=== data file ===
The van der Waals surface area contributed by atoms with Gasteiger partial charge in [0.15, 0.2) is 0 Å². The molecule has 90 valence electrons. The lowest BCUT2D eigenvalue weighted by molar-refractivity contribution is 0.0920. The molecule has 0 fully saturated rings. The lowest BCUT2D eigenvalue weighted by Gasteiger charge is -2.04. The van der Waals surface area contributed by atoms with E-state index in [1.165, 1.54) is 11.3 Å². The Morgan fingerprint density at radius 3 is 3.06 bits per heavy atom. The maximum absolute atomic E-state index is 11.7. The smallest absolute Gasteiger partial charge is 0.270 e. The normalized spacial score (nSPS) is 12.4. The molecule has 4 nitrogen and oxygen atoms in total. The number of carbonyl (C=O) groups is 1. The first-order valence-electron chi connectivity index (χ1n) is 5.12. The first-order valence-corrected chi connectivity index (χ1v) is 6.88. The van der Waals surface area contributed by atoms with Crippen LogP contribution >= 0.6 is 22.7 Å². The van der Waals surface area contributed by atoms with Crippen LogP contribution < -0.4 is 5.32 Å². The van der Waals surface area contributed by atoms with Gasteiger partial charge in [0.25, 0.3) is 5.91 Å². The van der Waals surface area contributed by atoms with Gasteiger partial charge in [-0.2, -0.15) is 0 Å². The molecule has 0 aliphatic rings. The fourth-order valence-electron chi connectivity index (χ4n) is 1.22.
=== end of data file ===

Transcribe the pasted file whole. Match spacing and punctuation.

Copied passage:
The van der Waals surface area contributed by atoms with Gasteiger partial charge in [0.15, 0.2) is 0 Å². The molecule has 90 valence electrons. The lowest BCUT2D eigenvalue weighted by molar-refractivity contribution is 0.0920. The molecule has 0 fully saturated rings. The lowest BCUT2D eigenvalue weighted by Gasteiger charge is -2.04. The van der Waals surface area contributed by atoms with E-state index in [1.165, 1.54) is 11.3 Å². The Morgan fingerprint density at radius 3 is 3.06 bits per heavy atom. The maximum absolute atomic E-state index is 11.7. The smallest absolute Gasteiger partial charge is 0.270 e. The normalized spacial score (nSPS) is 12.4. The molecule has 4 nitrogen and oxygen atoms in total. The number of carbonyl (C=O) groups is 1. The first-order valence-electron chi connectivity index (χ1n) is 5.12. The first-order valence-corrected chi connectivity index (χ1v) is 6.88. The van der Waals surface area contributed by atoms with Crippen LogP contribution >= 0.6 is 22.7 Å². The van der Waals surface area contributed by atoms with Crippen LogP contribution < -0.4 is 5.32 Å². The van der Waals surface area contributed by atoms with Gasteiger partial charge in [0.25, 0.3) is 5.91 Å². The van der Waals surface area contributed by atoms with Gasteiger partial charge in [-0.2, -0.15) is 0 Å². The molecule has 0 aliphatic rings. The fourth-order valence-electron chi connectivity index (χ4n) is 1.22.